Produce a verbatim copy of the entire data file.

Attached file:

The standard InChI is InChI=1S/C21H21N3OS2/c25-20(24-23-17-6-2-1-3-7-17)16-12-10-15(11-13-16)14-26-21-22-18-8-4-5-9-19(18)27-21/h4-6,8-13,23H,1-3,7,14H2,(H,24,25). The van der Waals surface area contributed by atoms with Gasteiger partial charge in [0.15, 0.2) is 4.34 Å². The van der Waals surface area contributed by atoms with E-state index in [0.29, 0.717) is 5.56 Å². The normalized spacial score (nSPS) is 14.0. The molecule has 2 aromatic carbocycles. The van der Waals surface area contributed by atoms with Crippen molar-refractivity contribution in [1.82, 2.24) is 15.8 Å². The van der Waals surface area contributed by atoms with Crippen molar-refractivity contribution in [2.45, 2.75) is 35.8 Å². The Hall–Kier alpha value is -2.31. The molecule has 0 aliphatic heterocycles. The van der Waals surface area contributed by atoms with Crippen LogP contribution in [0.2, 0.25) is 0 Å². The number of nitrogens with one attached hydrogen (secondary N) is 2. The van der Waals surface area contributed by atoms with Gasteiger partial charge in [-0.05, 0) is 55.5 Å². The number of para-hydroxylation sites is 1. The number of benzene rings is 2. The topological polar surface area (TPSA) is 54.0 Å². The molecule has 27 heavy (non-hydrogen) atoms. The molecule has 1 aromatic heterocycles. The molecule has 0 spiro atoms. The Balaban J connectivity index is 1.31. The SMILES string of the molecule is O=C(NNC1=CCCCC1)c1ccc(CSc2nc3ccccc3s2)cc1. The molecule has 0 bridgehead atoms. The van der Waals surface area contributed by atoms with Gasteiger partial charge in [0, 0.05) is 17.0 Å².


The standard InChI is InChI=1S/C21H21N3OS2/c25-20(24-23-17-6-2-1-3-7-17)16-12-10-15(11-13-16)14-26-21-22-18-8-4-5-9-19(18)27-21/h4-6,8-13,23H,1-3,7,14H2,(H,24,25). The van der Waals surface area contributed by atoms with Gasteiger partial charge in [0.15, 0.2) is 4.34 Å². The van der Waals surface area contributed by atoms with E-state index in [0.29, 0.717) is 5.56 Å². The normalized spacial score (nSPS) is 14.0. The molecule has 2 aromatic carbocycles. The van der Waals surface area contributed by atoms with Crippen molar-refractivity contribution in [1.82, 2.24) is 15.8 Å². The van der Waals surface area contributed by atoms with Crippen molar-refractivity contribution in [2.45, 2.75) is 35.8 Å². The Hall–Kier alpha value is -2.31. The molecule has 0 aliphatic heterocycles. The van der Waals surface area contributed by atoms with Crippen LogP contribution in [0.2, 0.25) is 0 Å². The number of nitrogens with one attached hydrogen (secondary N) is 2. The van der Waals surface area contributed by atoms with Gasteiger partial charge in [-0.05, 0) is 55.5 Å². The number of para-hydroxylation sites is 1. The number of benzene rings is 2. The topological polar surface area (TPSA) is 54.0 Å². The molecule has 27 heavy (non-hydrogen) atoms. The molecule has 1 aromatic heterocycles. The molecule has 0 spiro atoms. The Balaban J connectivity index is 1.31. The SMILES string of the molecule is O=C(NNC1=CCCCC1)c1ccc(CSc2nc3ccccc3s2)cc1. The molecule has 0 bridgehead atoms. The van der Waals surface area contributed by atoms with Gasteiger partial charge in [0, 0.05) is 17.0 Å².